Do-nothing approach not the answer to labor shortage

by Dan Malovany
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Key preliminary findings from a recent survey suggested taking a do-nothing approach will only worsen the skilled labor shortage over the next decade.

 

Key preliminary findings from a recent survey suggested taking a do-nothing approach will only worsen the skilled labor shortage over the next decade.

Commissioned by the American Bakers Association and the American Society of Baking, the survey polled their members who represent 73% of the industry’s total sales. By 2025, 78% of respondents predicted a high or severe shortage of hourly maintenance and engineering personnel. That’s about the same as today’s situation. However, the gap hourly among machine operators is expected to reach 61%, or 21 percentage points over today, while the shortage of unskilled production workers notched 37%, or an increase of 19 points. Moreover, among salaried employees by 2025, 38% foresaw a significant shortage in scientists, R.&D. and product development personnel — a 17% rise — while the dearth of skilled production management reached 32%, or a jump of 10 points from today.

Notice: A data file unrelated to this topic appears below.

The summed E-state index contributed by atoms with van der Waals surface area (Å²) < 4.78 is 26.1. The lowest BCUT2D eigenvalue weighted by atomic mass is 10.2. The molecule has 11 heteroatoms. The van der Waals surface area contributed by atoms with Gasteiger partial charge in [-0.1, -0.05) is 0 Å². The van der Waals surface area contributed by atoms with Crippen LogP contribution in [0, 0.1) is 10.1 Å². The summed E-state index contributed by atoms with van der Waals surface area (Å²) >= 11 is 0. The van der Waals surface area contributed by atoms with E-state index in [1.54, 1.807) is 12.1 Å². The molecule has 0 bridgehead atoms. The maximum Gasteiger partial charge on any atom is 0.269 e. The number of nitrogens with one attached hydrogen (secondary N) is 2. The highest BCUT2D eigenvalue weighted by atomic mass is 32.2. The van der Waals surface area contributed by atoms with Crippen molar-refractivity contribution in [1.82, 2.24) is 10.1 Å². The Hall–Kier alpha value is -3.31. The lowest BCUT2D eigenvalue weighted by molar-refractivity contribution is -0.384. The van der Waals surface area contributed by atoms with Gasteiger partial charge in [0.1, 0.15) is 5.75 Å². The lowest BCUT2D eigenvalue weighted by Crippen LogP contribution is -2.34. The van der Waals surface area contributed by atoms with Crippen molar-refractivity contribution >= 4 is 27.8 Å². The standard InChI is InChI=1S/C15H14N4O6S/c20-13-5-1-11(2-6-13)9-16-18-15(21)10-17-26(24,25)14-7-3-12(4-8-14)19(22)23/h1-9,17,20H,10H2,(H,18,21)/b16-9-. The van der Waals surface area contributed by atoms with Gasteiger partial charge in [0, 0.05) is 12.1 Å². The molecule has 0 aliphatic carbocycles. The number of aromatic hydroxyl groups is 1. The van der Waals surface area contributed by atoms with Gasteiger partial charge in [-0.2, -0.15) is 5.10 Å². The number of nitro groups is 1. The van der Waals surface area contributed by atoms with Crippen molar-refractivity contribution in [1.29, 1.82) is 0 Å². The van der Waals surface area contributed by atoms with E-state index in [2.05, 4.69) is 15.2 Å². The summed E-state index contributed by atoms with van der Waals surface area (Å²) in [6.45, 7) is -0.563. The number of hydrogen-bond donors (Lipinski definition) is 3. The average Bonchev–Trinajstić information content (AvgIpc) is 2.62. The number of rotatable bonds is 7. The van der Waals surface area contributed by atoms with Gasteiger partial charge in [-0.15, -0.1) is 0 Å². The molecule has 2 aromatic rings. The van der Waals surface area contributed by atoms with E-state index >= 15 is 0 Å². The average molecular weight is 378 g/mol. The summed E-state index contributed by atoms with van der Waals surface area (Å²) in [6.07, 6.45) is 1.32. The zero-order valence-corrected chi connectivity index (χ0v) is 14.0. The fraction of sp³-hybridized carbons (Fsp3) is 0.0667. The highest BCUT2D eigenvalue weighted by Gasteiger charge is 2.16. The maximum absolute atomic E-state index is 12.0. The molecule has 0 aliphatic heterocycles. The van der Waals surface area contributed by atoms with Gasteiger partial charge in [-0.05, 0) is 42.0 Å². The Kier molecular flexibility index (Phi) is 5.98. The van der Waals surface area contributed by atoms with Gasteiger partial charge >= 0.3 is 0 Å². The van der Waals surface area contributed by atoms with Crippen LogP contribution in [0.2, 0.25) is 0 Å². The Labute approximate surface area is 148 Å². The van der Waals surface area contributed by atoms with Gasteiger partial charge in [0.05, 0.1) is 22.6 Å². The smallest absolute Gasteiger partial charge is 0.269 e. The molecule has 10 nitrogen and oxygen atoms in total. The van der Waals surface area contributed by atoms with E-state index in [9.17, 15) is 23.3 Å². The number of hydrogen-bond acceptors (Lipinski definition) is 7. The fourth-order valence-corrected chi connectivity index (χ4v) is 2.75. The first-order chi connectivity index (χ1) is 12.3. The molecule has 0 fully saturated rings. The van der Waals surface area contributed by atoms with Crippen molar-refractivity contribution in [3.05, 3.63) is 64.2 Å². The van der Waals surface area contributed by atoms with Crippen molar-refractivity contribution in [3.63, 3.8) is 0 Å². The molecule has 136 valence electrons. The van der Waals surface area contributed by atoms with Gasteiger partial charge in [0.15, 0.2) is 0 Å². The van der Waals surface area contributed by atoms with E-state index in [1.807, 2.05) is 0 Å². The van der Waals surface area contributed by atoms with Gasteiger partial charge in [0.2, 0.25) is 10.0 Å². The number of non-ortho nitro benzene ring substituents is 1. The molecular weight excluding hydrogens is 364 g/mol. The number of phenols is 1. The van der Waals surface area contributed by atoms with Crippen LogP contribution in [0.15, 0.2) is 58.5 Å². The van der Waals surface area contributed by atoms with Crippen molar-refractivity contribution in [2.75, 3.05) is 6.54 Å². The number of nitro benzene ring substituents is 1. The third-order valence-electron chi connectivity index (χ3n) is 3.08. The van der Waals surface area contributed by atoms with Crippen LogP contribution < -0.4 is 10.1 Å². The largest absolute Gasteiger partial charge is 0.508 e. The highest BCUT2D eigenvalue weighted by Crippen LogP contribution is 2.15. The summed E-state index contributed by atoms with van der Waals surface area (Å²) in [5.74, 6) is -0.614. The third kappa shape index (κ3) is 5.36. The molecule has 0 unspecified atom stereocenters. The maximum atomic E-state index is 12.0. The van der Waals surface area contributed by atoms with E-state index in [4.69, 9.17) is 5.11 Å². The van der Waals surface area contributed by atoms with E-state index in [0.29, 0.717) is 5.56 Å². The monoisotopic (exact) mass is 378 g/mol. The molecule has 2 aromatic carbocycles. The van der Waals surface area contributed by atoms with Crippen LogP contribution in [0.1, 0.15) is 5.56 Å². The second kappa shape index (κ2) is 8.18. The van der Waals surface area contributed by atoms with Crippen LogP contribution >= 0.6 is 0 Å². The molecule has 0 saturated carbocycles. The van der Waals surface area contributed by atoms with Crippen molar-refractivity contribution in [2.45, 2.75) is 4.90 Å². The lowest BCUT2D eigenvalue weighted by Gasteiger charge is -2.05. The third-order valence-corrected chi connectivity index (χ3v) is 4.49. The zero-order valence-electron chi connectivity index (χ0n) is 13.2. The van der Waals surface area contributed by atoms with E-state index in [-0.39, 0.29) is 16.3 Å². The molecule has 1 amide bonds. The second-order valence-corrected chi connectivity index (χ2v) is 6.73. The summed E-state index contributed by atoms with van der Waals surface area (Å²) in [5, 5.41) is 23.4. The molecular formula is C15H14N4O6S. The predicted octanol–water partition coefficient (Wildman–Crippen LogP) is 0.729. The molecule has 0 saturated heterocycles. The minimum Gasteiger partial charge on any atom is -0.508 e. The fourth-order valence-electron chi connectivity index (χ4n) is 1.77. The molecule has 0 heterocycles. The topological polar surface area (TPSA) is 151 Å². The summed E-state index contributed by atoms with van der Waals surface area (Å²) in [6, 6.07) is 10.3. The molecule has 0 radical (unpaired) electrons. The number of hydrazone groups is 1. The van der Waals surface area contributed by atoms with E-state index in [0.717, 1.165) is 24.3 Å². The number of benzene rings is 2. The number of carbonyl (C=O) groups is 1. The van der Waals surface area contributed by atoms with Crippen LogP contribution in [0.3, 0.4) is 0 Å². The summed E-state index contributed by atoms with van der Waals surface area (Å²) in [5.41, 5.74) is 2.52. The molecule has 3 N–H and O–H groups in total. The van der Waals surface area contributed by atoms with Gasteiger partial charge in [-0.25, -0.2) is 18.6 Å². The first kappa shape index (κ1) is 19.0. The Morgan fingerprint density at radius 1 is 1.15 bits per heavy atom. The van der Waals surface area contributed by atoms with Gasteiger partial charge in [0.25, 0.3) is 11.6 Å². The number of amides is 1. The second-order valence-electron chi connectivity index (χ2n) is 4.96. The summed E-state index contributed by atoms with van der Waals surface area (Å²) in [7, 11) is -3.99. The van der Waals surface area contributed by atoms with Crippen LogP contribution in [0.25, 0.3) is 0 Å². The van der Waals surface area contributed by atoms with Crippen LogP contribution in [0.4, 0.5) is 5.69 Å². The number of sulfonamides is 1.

The issue with salaried engineers/maintenance will remain about the same — around 60% of respondents calling it a major issue.

Laurie Graves, director, people systems, The Bama Cos., and chair of A.B.A.’s Human Resources Committee, noted the survey clearly indicates the industry needs a proactive call for action.

“We could change this conversation,” she said. “We can come back and do this survey five years from now, and we can see a much more optimistic outlook because we could all put things in place in our businesses and understand how we actually can all influence how people see our companies, how people see our skill set and how they can build careers.”

Stay tuned as the crucial project progresses. 

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